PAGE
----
The town of Johnstone is notable for Johnstone Castle, Johnstone High Parish Church and for containing a museum within a supermarket. The Braehead Arena in Renfrewshire close to the boundary with Glasgow is home to leading professional basketball team, the Scottish Rocks, who compete in the British Basketball League; the arena was host to the 2000 Ford World Curling Championships. Renfrewshire has 11 secondary schools, 51 primary schools and 3 schools for children with additional support needs. Further education is provided by Paisley Campus of West College Scotland in Paisley, which caters to around 20,000 students; the college has sites in Inverclyde and West Dumbartonshire. The University of the West of Scotland is the single higher education provider in Renfrewshire. Prior to this, the Paisley Technical College and School of Art was a Central Institution or polytechnic. In 2007 the university merged with Bell College, a further educati
Victoria Day is a federal Canadian public holiday celebrated on the last Monday preceding May 25, in honour of Queen Victoria's birthday. As such, it is the Monday between the 18th to the 24th inclusive, thus is always the penultimate Monday of May; the date is that on which the current Canadian sovereign's official birthday is recognized. It is sometimes informally considered the beginning of the summer season in Canada; the holiday has been observed in Canada since at least 1845 falling on Victoria's actual birthday. It continues to be celebrated in various fashions across the country. Victoria Day is a federal statutory holiday, as well as a holiday in six of Canada's ten provinces and all three of its territories. In Quebec, before 2003, the Monday preceding 25 May of each year was unofficially the Fête de Dollard, a commemoration of Adam Dollard des Ormeaux initiated in the 1920s to coincide with Victoria Day. In 2003, provincial legislation created National Patriots' Day on the same date.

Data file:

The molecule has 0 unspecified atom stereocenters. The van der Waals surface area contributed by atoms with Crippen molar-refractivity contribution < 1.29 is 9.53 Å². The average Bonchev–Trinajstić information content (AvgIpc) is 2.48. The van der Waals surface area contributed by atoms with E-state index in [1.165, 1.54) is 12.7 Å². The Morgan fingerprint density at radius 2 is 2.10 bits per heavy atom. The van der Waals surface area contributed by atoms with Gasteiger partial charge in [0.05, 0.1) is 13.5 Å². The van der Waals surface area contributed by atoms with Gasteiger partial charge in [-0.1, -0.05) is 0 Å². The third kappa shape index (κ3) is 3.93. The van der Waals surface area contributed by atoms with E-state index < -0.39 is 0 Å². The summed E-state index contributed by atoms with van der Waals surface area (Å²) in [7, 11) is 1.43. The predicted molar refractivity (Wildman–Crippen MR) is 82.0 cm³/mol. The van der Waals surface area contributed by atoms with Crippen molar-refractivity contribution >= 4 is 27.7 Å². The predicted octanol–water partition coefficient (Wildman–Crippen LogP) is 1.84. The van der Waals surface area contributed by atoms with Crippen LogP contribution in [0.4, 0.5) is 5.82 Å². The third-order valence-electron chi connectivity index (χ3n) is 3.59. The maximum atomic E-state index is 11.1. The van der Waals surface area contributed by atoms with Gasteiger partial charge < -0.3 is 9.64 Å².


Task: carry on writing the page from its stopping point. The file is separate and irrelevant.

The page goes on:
The birthday of Queen Victoria was a day for celebration in Canada long before Confederation, with the first legislation regarding the event being in 1845 passed by the parliament of the Province of Canada to recognize May 24 as the Queen's birthday. It was noted that on that date in 1854, the 35th birthday of Queen Victoria, some 5,000 residents of Canada West gathered in front of Government House to "give cheers to their queen". An example of a typical 19th century celebration of the Queen's birthday took place on May 24, 1866, in Omemee in Canada West: the town mounted a day-long fête to mark the occasion, including a gun salute at midnight, pre-dawn serenades, athletic competitions, a display of illuminations, a torch-light procession. Following the death of Queen Victoria in 1901, May 24 was made by law to be known as Victoria Day, a date to remember the late queen, deemed the "Mother of Confederation", and, in 1904, the same date was by imperial decree made Empire Day throughout the British Empire.